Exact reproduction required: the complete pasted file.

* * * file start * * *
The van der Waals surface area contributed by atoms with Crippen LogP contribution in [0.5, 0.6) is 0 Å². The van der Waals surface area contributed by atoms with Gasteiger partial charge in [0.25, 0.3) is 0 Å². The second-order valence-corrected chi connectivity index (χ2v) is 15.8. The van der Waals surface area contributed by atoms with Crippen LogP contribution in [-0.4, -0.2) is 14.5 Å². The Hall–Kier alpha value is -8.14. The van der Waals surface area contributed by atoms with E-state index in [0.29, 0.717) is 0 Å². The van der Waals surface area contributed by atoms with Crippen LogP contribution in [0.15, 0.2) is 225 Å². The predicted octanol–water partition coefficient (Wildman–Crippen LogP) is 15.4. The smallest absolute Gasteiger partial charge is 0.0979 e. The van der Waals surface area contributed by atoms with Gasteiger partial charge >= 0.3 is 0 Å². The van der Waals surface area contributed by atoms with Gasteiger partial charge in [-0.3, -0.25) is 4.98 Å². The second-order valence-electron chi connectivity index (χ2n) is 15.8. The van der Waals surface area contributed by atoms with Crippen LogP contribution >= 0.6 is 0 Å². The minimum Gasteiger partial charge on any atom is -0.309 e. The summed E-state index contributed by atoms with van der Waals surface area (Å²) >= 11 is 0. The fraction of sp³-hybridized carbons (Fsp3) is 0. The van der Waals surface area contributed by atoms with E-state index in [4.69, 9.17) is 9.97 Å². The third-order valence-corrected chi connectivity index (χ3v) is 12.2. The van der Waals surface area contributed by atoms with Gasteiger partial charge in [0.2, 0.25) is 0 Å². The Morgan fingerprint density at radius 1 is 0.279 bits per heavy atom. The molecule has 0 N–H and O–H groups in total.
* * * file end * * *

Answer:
The van der Waals surface area contributed by atoms with Crippen LogP contribution in [0.5, 0.6) is 0 Å². The van der Waals surface area contributed by atoms with Gasteiger partial charge in [0.25, 0.3) is 0 Å². The second-order valence-corrected chi connectivity index (χ2v) is 15.8. The van der Waals surface area contributed by atoms with Crippen LogP contribution in [-0.4, -0.2) is 14.5 Å². The Hall–Kier alpha value is -8.14. The van der Waals surface area contributed by atoms with E-state index in [0.29, 0.717) is 0 Å². The van der Waals surface area contributed by atoms with Crippen LogP contribution in [0.15, 0.2) is 225 Å². The predicted octanol–water partition coefficient (Wildman–Crippen LogP) is 15.4. The smallest absolute Gasteiger partial charge is 0.0979 e. The van der Waals surface area contributed by atoms with Gasteiger partial charge >= 0.3 is 0 Å². The van der Waals surface area contributed by atoms with Gasteiger partial charge in [-0.3, -0.25) is 4.98 Å². The second-order valence-electron chi connectivity index (χ2n) is 15.8. The van der Waals surface area contributed by atoms with Crippen LogP contribution >= 0.6 is 0 Å². The minimum Gasteiger partial charge on any atom is -0.309 e. The summed E-state index contributed by atoms with van der Waals surface area (Å²) >= 11 is 0. The fraction of sp³-hybridized carbons (Fsp3) is 0. The van der Waals surface area contributed by atoms with E-state index in [4.69, 9.17) is 9.97 Å². The third-order valence-corrected chi connectivity index (χ3v) is 12.2. The van der Waals surface area contributed by atoms with Gasteiger partial charge in [0.2, 0.25) is 0 Å². The Morgan fingerprint density at radius 1 is 0.279 bits per heavy atom. The molecule has 0 N–H and O–H groups in total.